Plaintiff also alleges that Cook County has been remiss in its duties under local ordinance and state law to require the Clerk to reimburse the public for the personal use of these funds. The County is allegedly aware of the Clerk's activity, and continues to approve an annual budget which permits the Clerk's abuse of court funds. Cook County has allegedly authorized the deduction of 9% of all litigation fees for a "Cook County Administration Fund," also known as Fund 883. Plaintiff alleges that, over the last two decades, Fund 883 has taken between $14 million and $20 million per year from the Court Automation Fund and the Court Document Storage Fund.
Finally, Plaintiff alleges that the Clerk has co-opted, for her personal use, the public website maintained by the office of the Clerk of the Circuit Court of Cook County. The website contains advertisements promoting the services of private individuals and corporations, including various attorneys at law. Plaintiff argues that, in doing so, the website implicitly endorses the advertising attorneys, while suggesting that attorneys not displayed are "officially sanctioned" by the court. Plaintiff also alleges that the corporations advertising on the website receive their advertisement space free of charge, in return for services rendered to the Clerk and the County. This illicit activity is allegedly supported in part by the money appropriated from the Court Automation and Court Document Storage Funds.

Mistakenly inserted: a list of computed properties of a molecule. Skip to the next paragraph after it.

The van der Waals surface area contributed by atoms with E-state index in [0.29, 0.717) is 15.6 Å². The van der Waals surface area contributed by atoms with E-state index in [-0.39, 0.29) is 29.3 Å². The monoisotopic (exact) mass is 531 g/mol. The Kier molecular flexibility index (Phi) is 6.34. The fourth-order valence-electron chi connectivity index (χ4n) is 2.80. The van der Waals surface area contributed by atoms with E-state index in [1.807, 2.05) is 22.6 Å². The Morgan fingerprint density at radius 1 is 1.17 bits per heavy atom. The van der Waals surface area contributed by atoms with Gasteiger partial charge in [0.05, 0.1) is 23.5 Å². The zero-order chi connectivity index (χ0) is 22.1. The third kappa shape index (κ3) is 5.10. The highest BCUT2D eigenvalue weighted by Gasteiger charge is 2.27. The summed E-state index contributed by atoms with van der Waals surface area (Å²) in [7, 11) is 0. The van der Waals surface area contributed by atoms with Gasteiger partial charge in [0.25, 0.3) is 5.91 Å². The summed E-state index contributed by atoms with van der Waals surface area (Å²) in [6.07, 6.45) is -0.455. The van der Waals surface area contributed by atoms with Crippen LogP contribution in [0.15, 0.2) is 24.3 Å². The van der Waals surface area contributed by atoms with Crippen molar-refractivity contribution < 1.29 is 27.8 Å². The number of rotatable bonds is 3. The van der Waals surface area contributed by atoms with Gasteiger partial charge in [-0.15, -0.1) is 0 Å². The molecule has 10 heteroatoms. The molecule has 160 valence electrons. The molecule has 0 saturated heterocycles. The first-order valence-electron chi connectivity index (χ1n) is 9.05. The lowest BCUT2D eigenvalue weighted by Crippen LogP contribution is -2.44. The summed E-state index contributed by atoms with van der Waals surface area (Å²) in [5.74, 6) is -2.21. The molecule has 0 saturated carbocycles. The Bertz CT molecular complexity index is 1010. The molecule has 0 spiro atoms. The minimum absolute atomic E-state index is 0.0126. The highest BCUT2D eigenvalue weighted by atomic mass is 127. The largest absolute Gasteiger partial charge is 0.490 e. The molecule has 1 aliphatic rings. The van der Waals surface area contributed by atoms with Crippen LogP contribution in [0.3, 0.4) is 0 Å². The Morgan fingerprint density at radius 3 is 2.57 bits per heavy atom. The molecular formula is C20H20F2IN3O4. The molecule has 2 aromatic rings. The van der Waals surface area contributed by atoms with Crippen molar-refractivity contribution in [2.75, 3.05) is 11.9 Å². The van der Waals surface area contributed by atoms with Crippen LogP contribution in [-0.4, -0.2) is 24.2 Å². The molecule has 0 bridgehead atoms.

The purpose of a motion to dismiss under Federal Rule of Civil Procedure 12(b)(6) is to test the sufficiency of a complaint. Weiler v. Household Finance Corp., 101 F.3d 519, 524 n. 1 (7th Cir.1996). To survive the motion, a complaint need only describe the claim in sufficient detail to give the defendant fair notice of the claim and its basis. Fed. R. Civ. P. 8(a)(2); Bell Atlantic Corp. v. Twombly, 550 U.S. 544, 555, (2007). A plaintiff's factual allegations must suggest a plausible, rather than merely speculative, entitlement to relief. Tamayo v. Blagojevich, 526 F.3d 1074, 1083 (7th Cir. 2008); see also Ashcroft v. Iqbal, 129 S.Ct. 1937, 1949 (2009); Bell Atlantic, 550 U.S. at 555. In ruling on a motion to dismiss, the court must construe the complaint in the light most favorable to the plaintiff, accepting as true the well-pleaded allegations, and drawing all reasonable inferences in plaintiff's favor. Tamayo, 526 F.3d at 1081.